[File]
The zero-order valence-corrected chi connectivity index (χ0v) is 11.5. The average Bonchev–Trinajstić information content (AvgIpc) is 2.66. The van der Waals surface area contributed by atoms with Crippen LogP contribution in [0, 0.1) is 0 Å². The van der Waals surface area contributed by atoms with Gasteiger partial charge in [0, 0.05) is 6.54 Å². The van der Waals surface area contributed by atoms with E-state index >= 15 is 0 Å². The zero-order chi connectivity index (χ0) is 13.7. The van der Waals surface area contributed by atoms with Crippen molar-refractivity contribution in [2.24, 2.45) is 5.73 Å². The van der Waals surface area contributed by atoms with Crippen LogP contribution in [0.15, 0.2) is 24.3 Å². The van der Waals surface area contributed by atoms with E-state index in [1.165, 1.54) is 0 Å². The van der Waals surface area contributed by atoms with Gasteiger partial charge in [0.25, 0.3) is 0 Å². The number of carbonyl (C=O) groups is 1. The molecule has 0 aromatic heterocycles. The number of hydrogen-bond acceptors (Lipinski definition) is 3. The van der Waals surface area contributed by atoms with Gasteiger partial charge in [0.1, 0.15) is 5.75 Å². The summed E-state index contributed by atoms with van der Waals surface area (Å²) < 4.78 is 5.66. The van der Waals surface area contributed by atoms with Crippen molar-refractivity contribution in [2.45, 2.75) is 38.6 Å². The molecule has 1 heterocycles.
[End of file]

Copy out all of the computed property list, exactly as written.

The zero-order valence-corrected chi connectivity index (χ0v) is 11.5. The average Bonchev–Trinajstić information content (AvgIpc) is 2.66. The van der Waals surface area contributed by atoms with Crippen LogP contribution in [0, 0.1) is 0 Å². The van der Waals surface area contributed by atoms with Gasteiger partial charge in [0, 0.05) is 6.54 Å². The van der Waals surface area contributed by atoms with E-state index >= 15 is 0 Å². The zero-order chi connectivity index (χ0) is 13.7. The van der Waals surface area contributed by atoms with Crippen molar-refractivity contribution in [2.24, 2.45) is 5.73 Å². The van der Waals surface area contributed by atoms with Crippen LogP contribution in [0.15, 0.2) is 24.3 Å². The van der Waals surface area contributed by atoms with E-state index in [1.165, 1.54) is 0 Å². The van der Waals surface area contributed by atoms with Gasteiger partial charge in [0.25, 0.3) is 0 Å². The number of carbonyl (C=O) groups is 1. The molecule has 0 aromatic heterocycles. The number of hydrogen-bond acceptors (Lipinski definition) is 3. The van der Waals surface area contributed by atoms with Gasteiger partial charge in [0.1, 0.15) is 5.75 Å². The summed E-state index contributed by atoms with van der Waals surface area (Å²) < 4.78 is 5.66. The van der Waals surface area contributed by atoms with Crippen molar-refractivity contribution in [2.45, 2.75) is 38.6 Å². The molecule has 1 heterocycles.